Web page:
Quiz: Test Your Activity IQ

  • We all want our kids to be healthy—especially in this electronics-heavy generation. But how much physical activity do they really need? What’s the best way to fit it in to our busy schedules? Which activities are best? And how can we drop the word “exercise” from our vocabulary when talking to our kids about play?

    Test your activity IQ to see how much you already know, and score some helpful hints along the way!

  • Question 1 of 5

    How much physical activity do school-age kids need each day?

    Yes, that's correct.

    The American Academy of Pediatrics recommends that children 6 years and older get at least 60 minutes of moderate to vigorous physical activity a day. That means heavier breathing, increased heart rate and maybe breaking a sweat, but that doesn’t mean your child needs to play organized sports. Active kids can get their daily dose of play by riding bikes, playing on the playground, taking a brisk walk and even dancing to their favorite song!

    No, that's not correct.

    The correct answer is: 60 Minutes

    The American Academy of Pediatrics recommends that children 6 years and older get at least 60 minutes of moderate to vigorous physical activity a day. That means heavier breathing, increased heart rate and maybe breaking a sweat, but that doesn’t mean your child needs to play organized sports. Active kids can get their daily dose of play by riding bikes, playing on the playground, taking a brisk walk and even dancing to their favorite song!

  • Question 2 of 5

    You need to be active for 60 minutes straight to be healthy.

    Yes, that's correct.

    Most people don’t have an hour straight to dedicate to being active, and that’s OK! Break it up into two or three shorter activities.

    For example, your child could:

    • Walk to school, or play four square while waiting for the bus
    • Play basketball or soccer with friends after school
    • Take a family walk after dinner

    No, that's not correct.

    The correct answer is: False

    Most people don’t have an hour straight to dedicate to being active, and that’s OK! Break it up into two or three shorter activities.

    For example, your child could:

    • Walk to school, or play four square while waiting for the bus
    • Play basketball or soccer with friends after school
    • Take a family walk after dinner
  • Question 3 of 5

    How can physical activity help your child?

    Yes, that's correct.

    It is important to remember that many children feel stress from academics and homework, and might not feel like they have time to be active. Encourage them to take a brain break to boost their mood and help them focus.

    Quick brain break ideas:

    • Take the dog for a walk around the block
    • Turn on the radio and dance to two or three songs
    • Head outside to play catch or kick around a ball for 10 minutes

    No, that's not correct.

    The correct answer is: All of the above

    It is important to remember that many children feel stress from academics and homework, and might not feel like they have time to be active. Encourage them to take a brain break to boost their mood and help them focus.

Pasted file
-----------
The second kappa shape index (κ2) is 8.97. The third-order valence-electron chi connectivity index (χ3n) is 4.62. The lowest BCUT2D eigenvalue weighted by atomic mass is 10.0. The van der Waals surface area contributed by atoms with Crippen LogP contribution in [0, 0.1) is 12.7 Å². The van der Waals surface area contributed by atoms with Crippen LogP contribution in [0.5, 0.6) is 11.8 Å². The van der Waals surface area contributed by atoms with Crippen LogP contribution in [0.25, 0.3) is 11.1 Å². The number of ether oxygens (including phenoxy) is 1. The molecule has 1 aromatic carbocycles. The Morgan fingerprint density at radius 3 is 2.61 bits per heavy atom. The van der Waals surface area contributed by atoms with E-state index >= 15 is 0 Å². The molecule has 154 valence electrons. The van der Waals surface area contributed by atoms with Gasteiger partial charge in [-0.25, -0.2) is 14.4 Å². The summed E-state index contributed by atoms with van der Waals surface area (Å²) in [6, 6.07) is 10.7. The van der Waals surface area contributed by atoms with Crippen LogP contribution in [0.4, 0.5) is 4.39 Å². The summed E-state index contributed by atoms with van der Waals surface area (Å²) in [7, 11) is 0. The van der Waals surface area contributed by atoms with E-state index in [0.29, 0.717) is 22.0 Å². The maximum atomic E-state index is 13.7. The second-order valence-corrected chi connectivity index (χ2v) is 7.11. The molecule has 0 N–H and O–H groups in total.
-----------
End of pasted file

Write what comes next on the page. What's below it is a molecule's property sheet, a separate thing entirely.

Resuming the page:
Quick brain break ideas:

    • Take the dog for a walk around the block
    • Turn on the radio and dance to two or three songs
    • Head outside to play catch or kick around a ball for 10 minutes
  • Question 4 of 5

    It is important to talk to your child about exercise.

    Yes, that's correct.

    False! Why? Kids don’t want to exercise or “work out.” Call it “play” instead, and make it fun—being an active kid should be fun! Set up a cool obstacle course, play a game of tag, or ask your child to teach you his favorite outdoor game!

    No, that's not correct.

    The correct answer is: False

    False! Why? Kids don’t want to exercise or “work out.” Call it “play” instead, and make it fun—being an active kid should be fun! Set up a cool obstacle course, play a game of tag, or ask your child to teach you his favorite outdoor game!
  • Question 5 of 5

    It’s your job to make your child be active.

    Yes, that's correct.

    True! But, don’t force it. Forcing it will turn physical activity into a power struggle and make it a negative in your child’s eyes.

    It’s your job to provide opportunities for activity, set screen time limits and be a role model. Active kids have different abilities and different likes. Find out how your child likes to move, and find ways to support it!

    No, that's not correct.

    The correct answer is: True

    True! But, don’t force it. Forcing it will turn physical activity into a power struggle and make it a negative in your child’s eyes.

    It’s your job to provide opportunities for activity, set screen time limits and be a role model. Active kids have different abilities and different likes. Find out how your child likes to move, and find ways to support it!

  • Congratulations!

    You have completed the quiz.

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    Now you know just how important it is for kids to enjoy plenty of play time. When you participate in active play with your kids, everybody wins! Be sure to provide fun opportunities for activity, set screen time limits and be a role model.